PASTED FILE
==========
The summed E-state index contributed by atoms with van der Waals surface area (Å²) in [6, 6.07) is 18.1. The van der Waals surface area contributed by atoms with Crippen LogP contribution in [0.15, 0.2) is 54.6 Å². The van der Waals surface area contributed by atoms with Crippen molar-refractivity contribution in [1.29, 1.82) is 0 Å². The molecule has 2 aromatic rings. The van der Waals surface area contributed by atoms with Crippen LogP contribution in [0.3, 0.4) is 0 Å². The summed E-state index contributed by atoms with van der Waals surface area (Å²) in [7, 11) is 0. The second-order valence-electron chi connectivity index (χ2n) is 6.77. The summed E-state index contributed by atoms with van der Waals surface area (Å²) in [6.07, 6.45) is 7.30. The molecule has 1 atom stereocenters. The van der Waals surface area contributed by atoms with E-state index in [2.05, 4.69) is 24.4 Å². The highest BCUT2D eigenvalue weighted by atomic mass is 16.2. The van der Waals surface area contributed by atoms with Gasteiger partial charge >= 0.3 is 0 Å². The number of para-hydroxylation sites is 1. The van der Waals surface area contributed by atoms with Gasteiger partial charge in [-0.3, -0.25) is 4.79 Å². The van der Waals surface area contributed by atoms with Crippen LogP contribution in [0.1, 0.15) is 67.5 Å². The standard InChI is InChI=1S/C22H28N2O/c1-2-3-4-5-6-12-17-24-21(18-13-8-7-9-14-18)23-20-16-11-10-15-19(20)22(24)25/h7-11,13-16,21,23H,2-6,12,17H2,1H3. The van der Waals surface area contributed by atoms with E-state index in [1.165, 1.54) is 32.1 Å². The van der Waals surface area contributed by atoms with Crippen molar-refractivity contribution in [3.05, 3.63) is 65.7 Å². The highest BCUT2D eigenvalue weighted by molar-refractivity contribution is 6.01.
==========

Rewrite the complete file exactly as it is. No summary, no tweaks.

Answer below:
The summed E-state index contributed by atoms with van der Waals surface area (Å²) in [6, 6.07) is 18.1. The van der Waals surface area contributed by atoms with Crippen LogP contribution in [0.15, 0.2) is 54.6 Å². The van der Waals surface area contributed by atoms with Crippen molar-refractivity contribution in [1.29, 1.82) is 0 Å². The molecule has 2 aromatic rings. The van der Waals surface area contributed by atoms with Crippen LogP contribution in [0.3, 0.4) is 0 Å². The summed E-state index contributed by atoms with van der Waals surface area (Å²) in [7, 11) is 0. The second-order valence-electron chi connectivity index (χ2n) is 6.77. The summed E-state index contributed by atoms with van der Waals surface area (Å²) in [6.07, 6.45) is 7.30. The molecule has 1 atom stereocenters. The van der Waals surface area contributed by atoms with E-state index in [2.05, 4.69) is 24.4 Å². The highest BCUT2D eigenvalue weighted by atomic mass is 16.2. The van der Waals surface area contributed by atoms with Gasteiger partial charge >= 0.3 is 0 Å². The number of para-hydroxylation sites is 1. The van der Waals surface area contributed by atoms with Gasteiger partial charge in [-0.3, -0.25) is 4.79 Å². The van der Waals surface area contributed by atoms with Crippen LogP contribution in [0.1, 0.15) is 67.5 Å². The standard InChI is InChI=1S/C22H28N2O/c1-2-3-4-5-6-12-17-24-21(18-13-8-7-9-14-18)23-20-16-11-10-15-19(20)22(24)25/h7-11,13-16,21,23H,2-6,12,17H2,1H3. The van der Waals surface area contributed by atoms with E-state index in [1.165, 1.54) is 32.1 Å². The van der Waals surface area contributed by atoms with Crippen molar-refractivity contribution in [3.05, 3.63) is 65.7 Å². The highest BCUT2D eigenvalue weighted by molar-refractivity contribution is 6.01.